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8 global awardees address health and workforce inequity

Student-led enterprises establish innovative ways to tackle inequity as part of The Rockefeller Foundation-Acumen Student Social Innovation Challenge
November 30, 2020


Across the world, leaders are making daily changes to face the new realities that have been brought about by the global pandemic. The way that people work, innovate, and iterate has been upended. Despite these challenges, there are moral leaders who are adapting and finding new ways to implement inclusive systems across disciplines to address inequity and injustice.

Such individuals and organizations are exemplified by the awardees of our second virtual Rockefeller Foundation-Acumen Student Innovation Challenge. The organizations who participated not only persevered throughout the most trying circumstances, but also thrived, and Acumen Academy recognizes their accomplishments.
The Rockefeller Foundation-Acumen Student Social Innovation Challenge is a global challenge platform for university students to come together and develop innovative solutions to problems associated with poverty. Both The Rockefeller Foundation and Acumen believe that early stage investing can create new pathways to solving some of the most intractable social problems. Through the Challenge, our organizations aim to equip the next generation of social innovators with the skills and support to launch successful social ventures based on our experience backing companies, leaders, and ideas. The awardees of the second-ever virtual Challenge are introducing solutions that meet the problems head on. Those who are recognized for their work include:
BloomEd provides an online learning platform for Nepalese citizens to help them pass their civil service exam. The platform breaks down the barrier currently keeping marginalized communities and women from accessing high-quality jobs in public service through a low-cost, comprehensive system of course and preparation materials built on a state-of-the-art backend system.
In Nigeria, communities located in rural and remote locations spend more time trying to locate healthcare than actually receiving it. This is due in part to Nigeria’s fractured healthcare system, in which there are over 700,000 registered members of the Community Health Workforce (CHW), yet over 75% of that workforce is unemployed. Clafiya bridges that gap by connecting patients to CHW’s in their own communities, allowing CHW’s to provide home-based services. Even better, the Clafiya app does not need internet connectivity, and instead uses a simple USSD code available on any cell phone.


By 2050, it is estimated that 90% of the ocean will be completely fished out. And with the fishing industry controlled by huge conglomerates, fisherfolk are often left with the most dangerous labor and unlivable wages. Isdabest addresses this inequality by partnering with fisherfolk to create high-yield ocean farms that produce shellfish and seaweed. The local fisherfolk retain ownership of their own ocean farm, and retain larger profits and are protected by a safer, more sustainable source of income that removes risk and uncertainty.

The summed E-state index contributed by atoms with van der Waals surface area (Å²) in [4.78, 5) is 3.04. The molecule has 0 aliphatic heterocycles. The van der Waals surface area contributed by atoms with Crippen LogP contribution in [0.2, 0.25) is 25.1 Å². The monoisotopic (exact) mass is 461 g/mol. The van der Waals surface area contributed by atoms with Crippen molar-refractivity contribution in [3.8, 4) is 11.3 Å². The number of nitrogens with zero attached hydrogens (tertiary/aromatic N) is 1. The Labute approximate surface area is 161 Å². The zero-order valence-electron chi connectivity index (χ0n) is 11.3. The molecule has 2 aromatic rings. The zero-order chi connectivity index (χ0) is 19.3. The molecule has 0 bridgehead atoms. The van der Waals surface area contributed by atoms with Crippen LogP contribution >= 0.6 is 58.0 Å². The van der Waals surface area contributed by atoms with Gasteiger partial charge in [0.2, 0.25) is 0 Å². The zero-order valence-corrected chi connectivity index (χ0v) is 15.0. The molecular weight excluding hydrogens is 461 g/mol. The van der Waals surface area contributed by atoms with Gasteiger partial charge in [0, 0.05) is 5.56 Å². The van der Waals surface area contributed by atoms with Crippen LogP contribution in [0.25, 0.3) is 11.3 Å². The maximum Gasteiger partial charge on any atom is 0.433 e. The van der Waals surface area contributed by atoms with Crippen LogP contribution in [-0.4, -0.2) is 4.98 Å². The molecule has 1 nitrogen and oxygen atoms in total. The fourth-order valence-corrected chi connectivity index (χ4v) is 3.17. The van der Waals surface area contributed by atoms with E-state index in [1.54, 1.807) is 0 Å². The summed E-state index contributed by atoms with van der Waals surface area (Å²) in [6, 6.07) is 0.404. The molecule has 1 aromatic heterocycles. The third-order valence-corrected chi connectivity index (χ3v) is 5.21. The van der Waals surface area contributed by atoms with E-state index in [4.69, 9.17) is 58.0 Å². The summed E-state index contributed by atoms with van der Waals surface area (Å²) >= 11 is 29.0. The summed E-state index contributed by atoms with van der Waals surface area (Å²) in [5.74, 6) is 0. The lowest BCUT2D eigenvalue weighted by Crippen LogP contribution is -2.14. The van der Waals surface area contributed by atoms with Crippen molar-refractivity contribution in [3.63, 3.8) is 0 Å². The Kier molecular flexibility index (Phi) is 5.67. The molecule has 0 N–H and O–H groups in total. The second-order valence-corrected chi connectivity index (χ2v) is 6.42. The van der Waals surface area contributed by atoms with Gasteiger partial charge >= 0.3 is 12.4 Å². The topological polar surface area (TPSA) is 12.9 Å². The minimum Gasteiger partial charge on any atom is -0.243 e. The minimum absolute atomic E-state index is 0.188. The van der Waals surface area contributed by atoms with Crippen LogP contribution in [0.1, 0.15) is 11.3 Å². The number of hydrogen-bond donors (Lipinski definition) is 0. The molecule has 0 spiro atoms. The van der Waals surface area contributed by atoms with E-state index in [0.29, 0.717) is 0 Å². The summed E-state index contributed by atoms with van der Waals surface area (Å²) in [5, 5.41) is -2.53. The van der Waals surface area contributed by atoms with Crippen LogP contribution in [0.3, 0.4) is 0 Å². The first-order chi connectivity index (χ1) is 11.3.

Qhatu is addressing inequality in the Peruvian farming system by removing the middleman. Middlemen, or mediators, often force farmers to sell their crops at unreasonably low prices in order to access markets. Qhatu addresses this barrier through their online warehouse and marketplace, which connects producers directly to buyers, ensuring that farmers are selling at a fair price.
Runnovate equips rural Kenyans with the digital skills needed to compete in today’s modern workforce. Through their online program, Runnovate hosts free skills-based courses and professional development training. Program graduates then have the opportunity to apply their new skills by working as virtual assistants for early stage startups through Runnovate’s established partners.
In Bangladesh, the most common form of medical service transportation is the use of personal and local vehicles. Not only is this a potentially life-threatening situation for patients, but it highlights the severe lack of ambulances — for a population of 105 million people, there are only 1,200 ambulances in rural Bangladesh, which is about one ambulance per 88,000 people. Safewheel fills in this huge gap through the use of tri-wheel bikes that are staffed by one professional driver and one medical assistant.
In Bulgaria, the Roma are economically disenfranchised and are considered “unbankable” by most major creditors. This leaves a generation of young Roma entrepreneurs without the ability to access capital and pursue their dreams. Trust for Social Achievement is a foundation that also acts as incubator by providing business support.


Nigerian entrepreneurs realize the need to connect their businesses beyond their regions or closest customers. However, many don't have the resources to hire the web developers needed to scale their businesses. In the meantime, young, talented developers face unemployment due to their lack of experience. Zentrum plans to bridge this gap by providing project-based training programs that enable developers to build relevant work experience while providing affordable software solutions to small businesses.